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President Trump says he'll 'probably' support newly-proposed 'STATES Act' marijuana bill

Posted at 1:43 PM, Jun 08, 2018

President Donald Trump said he “probably will end up supporting” the states’ rights marijuana bill proposed by U.S. Sens. Cory Gardner, R-CO, and Elizabeth Warren, D-MA.

Both senators introduced the STATES Act -- Strengthening the Tenth Amendment Through Entrusting States -- on Thursday.

The bill would amend the Controlled Substance Act so that any person acting in compliance with state or tribal law would no longer see most of the act’s provisions apply to them. It would also exclude industrial hemp from the federal definition of “marihuana” (the U.S. government’s term for marijuana) but would keep intact prohibitions on allowing people under age 18 to work in the industry and exchanging marijuana at transportation safety facilities.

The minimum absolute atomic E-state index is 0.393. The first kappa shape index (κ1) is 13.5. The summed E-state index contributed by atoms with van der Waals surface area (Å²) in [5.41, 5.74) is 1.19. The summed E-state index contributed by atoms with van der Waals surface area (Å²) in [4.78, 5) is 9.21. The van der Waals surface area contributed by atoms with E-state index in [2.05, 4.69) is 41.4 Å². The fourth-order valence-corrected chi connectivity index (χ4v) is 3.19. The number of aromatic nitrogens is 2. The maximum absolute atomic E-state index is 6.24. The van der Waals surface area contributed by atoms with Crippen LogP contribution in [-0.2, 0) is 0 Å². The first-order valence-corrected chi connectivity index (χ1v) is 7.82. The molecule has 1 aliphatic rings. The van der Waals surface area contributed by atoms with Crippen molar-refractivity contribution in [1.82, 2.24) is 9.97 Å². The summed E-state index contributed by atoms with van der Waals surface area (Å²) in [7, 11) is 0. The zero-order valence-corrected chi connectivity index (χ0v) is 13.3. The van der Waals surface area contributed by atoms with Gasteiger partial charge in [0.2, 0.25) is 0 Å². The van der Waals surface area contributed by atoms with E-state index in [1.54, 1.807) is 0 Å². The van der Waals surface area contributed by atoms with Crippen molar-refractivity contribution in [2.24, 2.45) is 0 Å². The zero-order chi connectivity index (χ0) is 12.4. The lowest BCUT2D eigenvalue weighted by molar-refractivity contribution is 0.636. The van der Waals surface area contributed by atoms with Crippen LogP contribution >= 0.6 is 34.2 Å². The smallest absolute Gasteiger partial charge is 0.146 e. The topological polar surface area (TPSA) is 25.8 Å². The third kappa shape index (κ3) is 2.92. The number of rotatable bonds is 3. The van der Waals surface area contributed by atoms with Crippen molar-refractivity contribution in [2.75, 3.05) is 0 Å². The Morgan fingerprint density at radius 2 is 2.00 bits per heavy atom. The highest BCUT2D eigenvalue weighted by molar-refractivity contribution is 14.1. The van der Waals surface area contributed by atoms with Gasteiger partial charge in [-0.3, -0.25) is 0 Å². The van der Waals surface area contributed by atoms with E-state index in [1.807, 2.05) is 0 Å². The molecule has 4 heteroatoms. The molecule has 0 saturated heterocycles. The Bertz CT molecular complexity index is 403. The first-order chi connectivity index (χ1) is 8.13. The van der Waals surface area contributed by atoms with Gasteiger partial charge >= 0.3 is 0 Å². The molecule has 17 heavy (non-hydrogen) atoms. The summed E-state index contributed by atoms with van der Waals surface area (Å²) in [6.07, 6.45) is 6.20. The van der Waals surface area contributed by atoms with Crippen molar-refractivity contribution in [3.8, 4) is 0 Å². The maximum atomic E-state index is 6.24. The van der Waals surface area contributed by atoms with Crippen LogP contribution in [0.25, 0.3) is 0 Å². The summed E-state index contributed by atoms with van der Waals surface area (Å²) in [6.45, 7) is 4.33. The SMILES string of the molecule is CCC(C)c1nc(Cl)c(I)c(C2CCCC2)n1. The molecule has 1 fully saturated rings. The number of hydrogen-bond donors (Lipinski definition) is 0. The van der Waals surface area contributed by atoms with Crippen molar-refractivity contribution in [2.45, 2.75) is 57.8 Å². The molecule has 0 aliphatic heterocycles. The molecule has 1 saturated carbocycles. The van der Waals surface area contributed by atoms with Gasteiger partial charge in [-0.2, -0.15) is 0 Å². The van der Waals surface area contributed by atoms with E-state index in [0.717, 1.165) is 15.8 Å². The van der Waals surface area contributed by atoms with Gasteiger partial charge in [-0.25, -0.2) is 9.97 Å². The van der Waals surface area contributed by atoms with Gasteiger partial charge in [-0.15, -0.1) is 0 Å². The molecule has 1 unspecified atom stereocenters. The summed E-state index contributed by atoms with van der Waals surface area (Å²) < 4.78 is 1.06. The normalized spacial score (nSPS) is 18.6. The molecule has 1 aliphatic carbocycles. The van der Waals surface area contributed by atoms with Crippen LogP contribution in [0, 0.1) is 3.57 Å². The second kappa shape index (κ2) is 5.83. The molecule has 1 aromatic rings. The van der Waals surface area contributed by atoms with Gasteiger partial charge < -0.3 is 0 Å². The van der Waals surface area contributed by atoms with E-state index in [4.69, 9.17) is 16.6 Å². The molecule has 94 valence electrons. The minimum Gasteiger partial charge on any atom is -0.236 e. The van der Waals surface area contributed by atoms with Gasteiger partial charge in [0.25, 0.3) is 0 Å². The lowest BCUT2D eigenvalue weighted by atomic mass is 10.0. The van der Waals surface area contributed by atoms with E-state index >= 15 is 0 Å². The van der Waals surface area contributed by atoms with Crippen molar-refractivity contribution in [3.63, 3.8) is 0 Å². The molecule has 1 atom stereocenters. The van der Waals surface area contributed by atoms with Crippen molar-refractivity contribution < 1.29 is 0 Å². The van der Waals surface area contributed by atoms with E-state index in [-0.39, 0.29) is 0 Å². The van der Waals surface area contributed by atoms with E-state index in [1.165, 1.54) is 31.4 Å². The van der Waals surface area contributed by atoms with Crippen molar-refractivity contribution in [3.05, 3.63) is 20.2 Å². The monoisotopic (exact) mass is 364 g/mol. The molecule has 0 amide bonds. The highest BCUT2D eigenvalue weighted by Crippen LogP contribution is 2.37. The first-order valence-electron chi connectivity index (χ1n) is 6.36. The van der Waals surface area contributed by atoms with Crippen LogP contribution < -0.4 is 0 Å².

The bill also contains language that says that financial transactions involving legal marijuana do not amount to trafficking or an unlawful transaction.

Asked by the White House pool about the bill as he was about to depart to Quebec for the G-7 summit, Trump didn’t explicitly give the measure his blessing but hinted that he’d support it.

“I really do, I support Senator Gardner. I know exactly what he’s doing. We’re looking at it, but I probably will end up supporting that, yes,” Trump said.

Gardner said at a Thursday news conference announcing the new measure he’d spoken with President Donald Trump several times about it, including on Thursday before the two senators introduced it.

“As the president said in a conversation with me, we can’t go backward, we can only go forward,” Gardner said. “The ketchup’s not going back into the bottle, as the old saying goes.”